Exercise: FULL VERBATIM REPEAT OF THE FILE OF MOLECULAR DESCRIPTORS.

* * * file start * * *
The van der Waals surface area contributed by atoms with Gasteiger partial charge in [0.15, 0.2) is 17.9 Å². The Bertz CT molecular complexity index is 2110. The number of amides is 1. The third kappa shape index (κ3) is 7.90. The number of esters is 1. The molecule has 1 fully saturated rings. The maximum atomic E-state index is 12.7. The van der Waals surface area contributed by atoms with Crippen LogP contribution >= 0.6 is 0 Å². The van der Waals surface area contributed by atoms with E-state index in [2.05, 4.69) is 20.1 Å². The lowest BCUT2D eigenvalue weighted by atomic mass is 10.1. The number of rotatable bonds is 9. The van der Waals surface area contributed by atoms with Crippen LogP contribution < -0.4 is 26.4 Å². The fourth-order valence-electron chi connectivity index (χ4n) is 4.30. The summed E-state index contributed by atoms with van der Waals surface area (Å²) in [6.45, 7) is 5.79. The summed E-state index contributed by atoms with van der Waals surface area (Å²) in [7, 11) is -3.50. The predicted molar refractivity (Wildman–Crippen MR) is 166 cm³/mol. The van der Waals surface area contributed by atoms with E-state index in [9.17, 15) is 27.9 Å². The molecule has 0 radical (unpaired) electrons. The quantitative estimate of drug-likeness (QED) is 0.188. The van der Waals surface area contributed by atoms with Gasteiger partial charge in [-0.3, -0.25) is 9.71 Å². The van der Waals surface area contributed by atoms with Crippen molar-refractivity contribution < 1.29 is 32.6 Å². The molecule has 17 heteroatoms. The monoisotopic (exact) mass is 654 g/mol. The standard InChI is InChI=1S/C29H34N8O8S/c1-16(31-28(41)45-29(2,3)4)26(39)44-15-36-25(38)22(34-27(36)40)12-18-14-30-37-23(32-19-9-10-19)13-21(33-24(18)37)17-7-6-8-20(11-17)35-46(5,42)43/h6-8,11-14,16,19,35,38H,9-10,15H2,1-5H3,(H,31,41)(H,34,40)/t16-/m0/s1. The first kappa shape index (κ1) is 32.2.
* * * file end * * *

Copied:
The van der Waals surface area contributed by atoms with Gasteiger partial charge in [0.15, 0.2) is 17.9 Å². The Bertz CT molecular complexity index is 2110. The number of amides is 1. The third kappa shape index (κ3) is 7.90. The number of esters is 1. The molecule has 1 fully saturated rings. The maximum atomic E-state index is 12.7. The van der Waals surface area contributed by atoms with Crippen LogP contribution >= 0.6 is 0 Å². The van der Waals surface area contributed by atoms with E-state index in [2.05, 4.69) is 20.1 Å². The lowest BCUT2D eigenvalue weighted by atomic mass is 10.1. The number of rotatable bonds is 9. The van der Waals surface area contributed by atoms with Crippen LogP contribution < -0.4 is 26.4 Å². The fourth-order valence-electron chi connectivity index (χ4n) is 4.30. The summed E-state index contributed by atoms with van der Waals surface area (Å²) in [6.45, 7) is 5.79. The summed E-state index contributed by atoms with van der Waals surface area (Å²) in [7, 11) is -3.50. The predicted molar refractivity (Wildman–Crippen MR) is 166 cm³/mol. The van der Waals surface area contributed by atoms with E-state index in [9.17, 15) is 27.9 Å². The molecule has 0 radical (unpaired) electrons. The quantitative estimate of drug-likeness (QED) is 0.188. The van der Waals surface area contributed by atoms with Gasteiger partial charge in [-0.3, -0.25) is 9.71 Å². The van der Waals surface area contributed by atoms with Crippen molar-refractivity contribution < 1.29 is 32.6 Å². The molecule has 17 heteroatoms. The monoisotopic (exact) mass is 654 g/mol. The standard InChI is InChI=1S/C29H34N8O8S/c1-16(31-28(41)45-29(2,3)4)26(39)44-15-36-25(38)22(34-27(36)40)12-18-14-30-37-23(32-19-9-10-19)13-21(33-24(18)37)17-7-6-8-20(11-17)35-46(5,42)43/h6-8,11-14,16,19,35,38H,9-10,15H2,1-5H3,(H,31,41)(H,34,40)/t16-/m0/s1. The first kappa shape index (κ1) is 32.2.